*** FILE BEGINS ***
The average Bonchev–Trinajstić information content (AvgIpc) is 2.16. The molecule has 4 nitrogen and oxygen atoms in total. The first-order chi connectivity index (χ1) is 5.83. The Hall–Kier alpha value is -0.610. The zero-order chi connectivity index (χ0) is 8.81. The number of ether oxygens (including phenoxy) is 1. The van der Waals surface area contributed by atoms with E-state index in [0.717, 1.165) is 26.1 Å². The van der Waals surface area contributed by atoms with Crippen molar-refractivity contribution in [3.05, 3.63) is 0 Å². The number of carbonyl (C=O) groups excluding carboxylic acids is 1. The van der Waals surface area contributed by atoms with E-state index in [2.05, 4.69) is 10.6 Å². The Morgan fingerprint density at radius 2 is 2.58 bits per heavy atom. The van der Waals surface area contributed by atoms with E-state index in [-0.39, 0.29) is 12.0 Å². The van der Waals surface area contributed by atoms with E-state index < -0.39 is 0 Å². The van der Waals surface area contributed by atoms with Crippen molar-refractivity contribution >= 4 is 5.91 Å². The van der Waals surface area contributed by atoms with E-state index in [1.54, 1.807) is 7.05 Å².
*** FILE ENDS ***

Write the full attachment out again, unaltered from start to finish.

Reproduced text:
The average Bonchev–Trinajstić information content (AvgIpc) is 2.16. The molecule has 4 nitrogen and oxygen atoms in total. The first-order chi connectivity index (χ1) is 5.83. The Hall–Kier alpha value is -0.610. The zero-order chi connectivity index (χ0) is 8.81. The number of ether oxygens (including phenoxy) is 1. The van der Waals surface area contributed by atoms with E-state index in [0.717, 1.165) is 26.1 Å². The van der Waals surface area contributed by atoms with Crippen molar-refractivity contribution in [3.05, 3.63) is 0 Å². The number of carbonyl (C=O) groups excluding carboxylic acids is 1. The van der Waals surface area contributed by atoms with E-state index in [2.05, 4.69) is 10.6 Å². The Morgan fingerprint density at radius 2 is 2.58 bits per heavy atom. The van der Waals surface area contributed by atoms with E-state index in [-0.39, 0.29) is 12.0 Å². The van der Waals surface area contributed by atoms with E-state index < -0.39 is 0 Å². The van der Waals surface area contributed by atoms with Crippen molar-refractivity contribution >= 4 is 5.91 Å². The van der Waals surface area contributed by atoms with E-state index in [1.54, 1.807) is 7.05 Å².